White roses, tiny and old, flare among thorns
by the barn door.
For a hundred years
under the June elm, under the gaze
of seven generations,
they lived briefly
like this, in the month of roses,
by the fields
stout with corn, or with clover and timothy
making thick hay,
grown over, now,
with milkweed, sumac, paintbrush.
winter drifts, the melt in April, August
and men and women
who sniffed roses in spring and called them pretty
as we call them now,
walking beside the barn
on a day that perishes.
“Old Roses” by Donald Hall from The Selected Poems of Donald Hall. © Houghton Mifflin Harcourt, 2015. Reprinted with permission. (buy now)
Today is May Day, the first of May, a date that may have more holidays than any other. It's the date when many countries celebrate Labor Day, a tradition with its roots in the 19th-century labor movement in the United States. In 1886, unions around the country went on strike in support of an eight-hour workday. Since many of the organizers of the strikes were communists, socialists, and anarchists, May Day has also come to be associated with communism, and was a big national holiday in the Soviet Union. President Eisenhower tried to take back May Day during the Cold War by declaring it Law Day and Loyalty Day. It remains a day of rallies and protests in many parts of the world, and in 2006, protest returned to the United States on May 1st to call attention to immigrants' rights.
Its roots as a holiday run much deeper than the labor movement, however. It's been a celebration of spring and fertility in places like Egypt and India, and in pre-Christian Rome it was the time of the festival of Flora, the goddess of flowers. In medieval England, people gathered flowers to "bring in the May" and erected a maypole bedecked with garlands. It's also the date of Beltane, a Celtic calendar festival celebrating the start of summer. Beltane was known for its bonfires, and has been revived by neo-pagans all over the world as a major religious holiday. In Germany, May 1st was the date of a pagan festival that was assimilated by the Christians and turned into the feast day of St. Walpurgis. The night before — Walpurgisnacht — is still celebrated in parts of rural Germany as a kind of Valentine's Day, with the delivery of a tree, wrapped in streamers, to one's beloved. It's also a day to celebrate Hawaiian history and culture, and it's known as Lei Day in Hawaii. One of the largest contemporary May Day celebrations in the United States takes place in Minneapolis, with a parade and pageant staged by the Heart of the Beast Puppet Theatre. It's been going on since 1975 and attracts about 35,000 people every year.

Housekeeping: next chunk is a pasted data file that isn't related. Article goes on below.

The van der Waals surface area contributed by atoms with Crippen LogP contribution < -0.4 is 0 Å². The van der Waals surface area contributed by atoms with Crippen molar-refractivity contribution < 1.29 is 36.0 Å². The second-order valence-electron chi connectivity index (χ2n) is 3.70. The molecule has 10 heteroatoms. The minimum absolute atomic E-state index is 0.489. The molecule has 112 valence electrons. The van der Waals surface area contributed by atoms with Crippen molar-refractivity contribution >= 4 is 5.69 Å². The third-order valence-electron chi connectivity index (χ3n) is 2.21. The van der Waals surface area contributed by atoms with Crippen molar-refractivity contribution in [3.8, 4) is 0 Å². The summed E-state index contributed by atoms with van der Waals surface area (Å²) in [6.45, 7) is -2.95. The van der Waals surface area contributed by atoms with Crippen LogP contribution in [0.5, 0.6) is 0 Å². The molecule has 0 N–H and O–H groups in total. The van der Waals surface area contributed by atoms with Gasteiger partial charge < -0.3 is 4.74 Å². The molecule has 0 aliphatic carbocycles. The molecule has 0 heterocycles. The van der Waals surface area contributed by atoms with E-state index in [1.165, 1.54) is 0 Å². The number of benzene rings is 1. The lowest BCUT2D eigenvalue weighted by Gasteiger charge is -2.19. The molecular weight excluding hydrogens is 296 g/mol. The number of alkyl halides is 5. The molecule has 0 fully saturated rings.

It was on this day in 1786 that Mozart's first great opera, The Marriage of Figaro, premiered in Vienna. It was based on a French play, and it tells the story of a single day in the palace of Count Almaviva. The count spends the day attempting to seduce Susanna, the young fiancée of the court valet, Figaro. Susanna and the Countess conspire to embarrass the count and expose his infidelity.